Division is almost unrecognizable from its pre-streetscape upgrade days. The report quotes Chris Eykamp, the Chair of the Hosford-Abernethy neighborhood which encompasses inner Division Street, who said it’s “unimaginable” that you can now go on Division and get world-class food. Wider sidewalks and adequate crosswalk placement has made Division Street a street to casually stroll down with a Salt & Straw ice cream cone and with plenty of places to window-shop, which was not the case 10 years ago.

But the report makes it clear returns on active transportation investments are not limited to the Portland urban core. In fact, smaller communities may even benefit more from these projects. One of the places where investments were “layered” was at the Milwaukie Town Center with a project to connect the Milwaukie MAX station with Main Street and South Downtown Plaza in order to “help restore the Milwaukie historic downtown as a vital town center, strengthen the retail character of Main Street, and create a flow of pedestrian activity.”

People the researchers surveyed responded positively to these upgrades, with one respondent saying “downtown Milwaukie used to be a dump and not an interesting place to walk at all” but now it “seems livelier, more like a neighborhood.” This has created opportunities for businesses to move into the area.

Active transportation investments to improve safety for people walking, biking and taking transit are important even if they don’t provide measurable economic benefits. However, money can perk people’s ears faster. Local policymakers hesitant to support active transportation projects may be lured by the prospect they could bring economic benefits to an area, which will be especially appealing in the wake of the pandemic that devastated small businesses across the region.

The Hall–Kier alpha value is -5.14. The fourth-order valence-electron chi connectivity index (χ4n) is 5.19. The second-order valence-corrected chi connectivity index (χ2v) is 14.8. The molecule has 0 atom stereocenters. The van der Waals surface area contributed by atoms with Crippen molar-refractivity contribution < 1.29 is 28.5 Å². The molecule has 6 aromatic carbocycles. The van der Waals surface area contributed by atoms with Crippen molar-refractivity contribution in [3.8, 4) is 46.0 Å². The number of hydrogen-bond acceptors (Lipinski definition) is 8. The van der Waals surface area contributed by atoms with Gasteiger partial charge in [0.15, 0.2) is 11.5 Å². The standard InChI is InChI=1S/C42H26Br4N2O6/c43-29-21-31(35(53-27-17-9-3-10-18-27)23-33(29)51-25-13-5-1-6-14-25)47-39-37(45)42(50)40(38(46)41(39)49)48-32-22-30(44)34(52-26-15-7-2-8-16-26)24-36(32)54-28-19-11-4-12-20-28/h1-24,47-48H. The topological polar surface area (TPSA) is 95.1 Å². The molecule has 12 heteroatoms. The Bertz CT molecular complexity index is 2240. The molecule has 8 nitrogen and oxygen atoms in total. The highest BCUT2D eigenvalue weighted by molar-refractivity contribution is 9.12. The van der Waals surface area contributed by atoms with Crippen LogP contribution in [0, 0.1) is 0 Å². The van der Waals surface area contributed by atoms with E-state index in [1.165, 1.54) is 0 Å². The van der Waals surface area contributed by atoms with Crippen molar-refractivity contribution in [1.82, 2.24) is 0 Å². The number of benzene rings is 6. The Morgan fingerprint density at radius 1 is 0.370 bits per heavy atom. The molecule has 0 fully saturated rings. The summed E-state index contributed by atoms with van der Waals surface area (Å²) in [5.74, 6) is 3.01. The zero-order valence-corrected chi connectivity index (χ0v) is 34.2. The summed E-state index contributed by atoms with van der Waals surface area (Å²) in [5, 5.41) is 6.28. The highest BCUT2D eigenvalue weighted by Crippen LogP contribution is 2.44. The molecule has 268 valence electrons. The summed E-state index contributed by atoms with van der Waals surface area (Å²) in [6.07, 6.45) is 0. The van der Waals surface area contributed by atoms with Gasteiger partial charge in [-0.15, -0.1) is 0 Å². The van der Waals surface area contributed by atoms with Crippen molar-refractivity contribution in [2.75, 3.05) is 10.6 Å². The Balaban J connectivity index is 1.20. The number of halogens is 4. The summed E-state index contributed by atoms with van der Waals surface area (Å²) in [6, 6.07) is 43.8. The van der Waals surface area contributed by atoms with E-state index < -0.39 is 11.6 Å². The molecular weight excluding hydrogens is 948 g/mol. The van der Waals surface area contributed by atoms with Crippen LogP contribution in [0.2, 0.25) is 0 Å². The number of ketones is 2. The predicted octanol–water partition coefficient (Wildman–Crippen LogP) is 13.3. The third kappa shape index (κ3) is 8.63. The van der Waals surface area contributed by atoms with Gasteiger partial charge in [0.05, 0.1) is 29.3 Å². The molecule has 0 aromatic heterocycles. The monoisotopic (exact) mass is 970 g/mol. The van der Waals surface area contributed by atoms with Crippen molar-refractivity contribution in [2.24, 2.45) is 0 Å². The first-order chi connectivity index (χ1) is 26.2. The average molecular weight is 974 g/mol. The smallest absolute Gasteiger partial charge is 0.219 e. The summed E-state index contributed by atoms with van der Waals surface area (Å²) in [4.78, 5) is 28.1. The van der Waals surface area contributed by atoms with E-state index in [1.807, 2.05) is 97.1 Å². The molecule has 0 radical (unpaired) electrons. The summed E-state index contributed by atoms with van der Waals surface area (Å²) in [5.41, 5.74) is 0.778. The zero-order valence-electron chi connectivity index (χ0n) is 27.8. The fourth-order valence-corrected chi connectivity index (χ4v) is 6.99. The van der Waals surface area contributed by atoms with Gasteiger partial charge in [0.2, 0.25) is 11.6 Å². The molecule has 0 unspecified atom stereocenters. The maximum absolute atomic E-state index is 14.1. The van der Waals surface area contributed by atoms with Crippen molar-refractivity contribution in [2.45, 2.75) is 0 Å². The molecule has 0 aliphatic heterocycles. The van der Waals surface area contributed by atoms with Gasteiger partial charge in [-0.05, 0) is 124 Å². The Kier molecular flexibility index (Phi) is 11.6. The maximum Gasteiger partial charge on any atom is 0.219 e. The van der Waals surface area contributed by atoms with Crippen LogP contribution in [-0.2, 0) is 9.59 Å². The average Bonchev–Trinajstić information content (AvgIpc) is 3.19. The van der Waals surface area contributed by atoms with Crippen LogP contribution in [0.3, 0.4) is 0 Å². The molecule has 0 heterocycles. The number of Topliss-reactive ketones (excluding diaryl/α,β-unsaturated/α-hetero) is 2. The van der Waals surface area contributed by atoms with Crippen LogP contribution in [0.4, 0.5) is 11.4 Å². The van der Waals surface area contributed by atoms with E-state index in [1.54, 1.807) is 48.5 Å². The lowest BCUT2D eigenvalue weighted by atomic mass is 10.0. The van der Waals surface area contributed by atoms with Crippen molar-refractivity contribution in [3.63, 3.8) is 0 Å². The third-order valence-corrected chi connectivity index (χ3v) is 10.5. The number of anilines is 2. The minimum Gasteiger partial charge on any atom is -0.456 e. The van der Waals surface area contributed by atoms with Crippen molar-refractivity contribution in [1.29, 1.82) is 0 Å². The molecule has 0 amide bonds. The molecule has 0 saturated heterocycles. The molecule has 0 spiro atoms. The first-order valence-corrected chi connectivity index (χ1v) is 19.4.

“While this report only explores the effects of active transportation infrastructure on business trends, we are currently developing methods to help us measure other ways that active transportation infrastructure impacts the region by quantifying things such as travel cost savings and health benefits,” the report says.

You can check out the full report, which details the methodology and describes more case studies, here.

City of Portland asks Metro for $71 million to build bike paths, crossings, and safer streets

The nine projects.

It’s that time again when transportation agencies around the region turn their attention to Metro in hopes of winning a chunk of the Regional Flexible Funds Allocation (RFFA). This is a coveted source of funding for trails, paths, and bike-centric infrastructure. It’s “flexible” because, unlike the lion’s share of federal funding, it’s not tied to “highways” and local governments can spend it any way they want.

In the Portland region, this flexibility means leaders choose to fund blatantly bike-centric projects.

All told, Metro will hand out a grand total of $142.3 million this go-round (the 2025-2057 RFFA allocation); but the majority of that is already spoken for. The biggest set-aside, $65 million, will go to repay regional transit project bonds. Another $35.8 million will go toward non-infrastructure programs like Safe Routes to School and planning for transit-oriented developments. Metro says there’s a total of $61.25 million up for grabs which will be split between trail projects ($20 million) and projects that had previously been listed in the Regional Transportation Plan.

It’s each agency’s job to make sure they apply for projects that Metro is most likely to fund.